SINGAPORE - Drone scans of Pearl Bank Apartments' facade, and 3D-laser scans of its various types of apartments and its common areas have been documented by CapitaLand ahead of the structure's redevelopment.
In a statement on Thursday (May 9), CapitaLand said it spent three months methodically capturing images of the horseshoe-shaped block in Outram which was completed in 1976 to provide homes for the middle class.
It also took "detailed images and videos" of the structure.
Together with the 3D models, digital drawings of the building's floor plans, section plans and elevation plans have been submitted to the Urban Redevelopment Authority for public archive at a later stage.
The Straits Times understands this is the first time a private residential high-rise has been documented.
CapitaLand also said that it will soon be hosting a guided photowalk of the building for the Instagram community.
Mr Ronald Tay, chief executive officer of CapitaLand Singapore, Malaysia and Indonesia, said: "Built during the early years of Singapore's independence, Pearl Bank Apartments offered an innovative scheme to city living with its high-rise and high-density concept. We have documented these approaches in digital format, which can be easily downloaded for academic study.
"Documenting the building for posterity is CapitaLand's way of contributing towards the study of Singapore's urban development, by making the knowledge accessible not just to researchers and students, but also everyone."
CapitaLand acquired Pearl Bank for $728 million in February last year in the structure's fourth collective sale attempt since 2007.
The sale was completed last November and CapitaLand took vacant possession of the site on April 30.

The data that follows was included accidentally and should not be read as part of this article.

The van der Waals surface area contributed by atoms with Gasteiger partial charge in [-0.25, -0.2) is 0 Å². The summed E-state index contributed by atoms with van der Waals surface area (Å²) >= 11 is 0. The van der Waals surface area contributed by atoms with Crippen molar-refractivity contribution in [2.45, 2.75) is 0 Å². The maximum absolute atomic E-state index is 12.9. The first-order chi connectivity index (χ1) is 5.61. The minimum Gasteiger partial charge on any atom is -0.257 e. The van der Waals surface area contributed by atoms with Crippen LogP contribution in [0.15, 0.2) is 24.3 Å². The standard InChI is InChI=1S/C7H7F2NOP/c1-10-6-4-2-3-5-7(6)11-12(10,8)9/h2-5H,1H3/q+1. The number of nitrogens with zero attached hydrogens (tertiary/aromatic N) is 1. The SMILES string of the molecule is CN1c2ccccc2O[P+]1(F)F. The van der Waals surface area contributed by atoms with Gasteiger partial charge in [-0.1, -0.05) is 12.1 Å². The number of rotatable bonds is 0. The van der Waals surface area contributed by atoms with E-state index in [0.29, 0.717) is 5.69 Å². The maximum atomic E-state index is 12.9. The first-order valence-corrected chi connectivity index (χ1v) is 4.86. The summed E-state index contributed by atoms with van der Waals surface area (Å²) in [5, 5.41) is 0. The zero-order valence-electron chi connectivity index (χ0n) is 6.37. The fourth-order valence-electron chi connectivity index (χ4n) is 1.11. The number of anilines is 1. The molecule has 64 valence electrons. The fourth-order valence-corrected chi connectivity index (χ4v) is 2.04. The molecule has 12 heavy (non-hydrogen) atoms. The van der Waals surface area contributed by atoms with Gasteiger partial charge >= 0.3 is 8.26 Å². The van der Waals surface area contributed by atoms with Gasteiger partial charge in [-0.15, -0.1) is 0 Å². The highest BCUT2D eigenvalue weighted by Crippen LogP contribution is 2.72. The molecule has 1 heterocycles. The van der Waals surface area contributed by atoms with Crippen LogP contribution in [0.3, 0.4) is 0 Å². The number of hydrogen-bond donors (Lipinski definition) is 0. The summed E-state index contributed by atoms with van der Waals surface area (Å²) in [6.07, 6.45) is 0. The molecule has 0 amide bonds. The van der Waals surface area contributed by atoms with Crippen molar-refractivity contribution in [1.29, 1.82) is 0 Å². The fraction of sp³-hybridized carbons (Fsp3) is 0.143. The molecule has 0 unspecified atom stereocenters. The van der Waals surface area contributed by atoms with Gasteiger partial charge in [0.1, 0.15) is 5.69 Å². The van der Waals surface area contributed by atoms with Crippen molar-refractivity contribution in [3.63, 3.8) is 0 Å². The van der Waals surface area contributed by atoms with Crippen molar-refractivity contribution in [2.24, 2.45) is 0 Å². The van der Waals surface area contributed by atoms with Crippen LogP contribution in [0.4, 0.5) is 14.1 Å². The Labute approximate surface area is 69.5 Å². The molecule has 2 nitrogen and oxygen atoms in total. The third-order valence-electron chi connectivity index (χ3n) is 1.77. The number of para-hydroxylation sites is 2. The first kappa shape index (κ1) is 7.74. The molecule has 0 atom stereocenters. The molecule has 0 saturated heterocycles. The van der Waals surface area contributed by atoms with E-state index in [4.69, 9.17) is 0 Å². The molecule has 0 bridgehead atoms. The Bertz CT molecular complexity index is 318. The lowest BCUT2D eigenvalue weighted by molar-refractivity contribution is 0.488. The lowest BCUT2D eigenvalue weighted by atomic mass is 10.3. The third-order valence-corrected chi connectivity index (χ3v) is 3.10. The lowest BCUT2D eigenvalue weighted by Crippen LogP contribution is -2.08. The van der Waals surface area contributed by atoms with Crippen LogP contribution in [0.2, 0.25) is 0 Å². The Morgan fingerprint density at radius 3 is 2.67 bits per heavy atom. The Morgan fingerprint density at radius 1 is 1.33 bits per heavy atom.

Mr Tay said in the statement that it is not feasible to conserve Pearl Bank Apartments, and that the decision came about after CapitaLand "extensively evaluated various redevelopment options, taking into consideration prevailing housing policies, market conditions and building safety requirements", among other factors.
Nonetheless, he said the firm is "committed to retaining its innovative spirit" and its redevelopment will offer more Singapore residents the chance to lead their dream urban lifestyles at this prime location in central Singapore.
He added: "This is also in line with the authorities' plans to develop more homes in Singapore's Central Area."
The new development on the site, housing 774 residential apartments, is scheduled for completion in 2023.
At 113m, Pearl Bank was the tallest residential building in Singapore when it was built. It also set standards for later condominium developments on the provision of communal amenities such as common areas, clubhouses and shops.
Although more than 90 per cent of residents in 2015 backed a proposal that would conserve the building while seeking the URA's approval for new units to be built on top of the carpark, the deal fell through, as the proposal would have affected the aggregate share value, resulting in a significant dilution of rights of the existing owners.
To be fair to all existing shareholders of the property, which had 288 units, the authorities required a resolution by consensus.
Although public opinion is mixed on Pearl Bank's significance, a photo of its last day of occupancy on April 30, documented by photographer Darren Soh, was shared more than 5,000 times on Facebook.
On Saturday, CapitaLand will be hosting a guided photowalk for the Instagram community to snap and share their images of the 38-storey building with the wider public.
It said that while building's facade has been well-photographed over the years, it will be the first time many of these Instagrammers are entering the compound of the private residential development. These will be chronicled under the hashtag #OnePearlBank.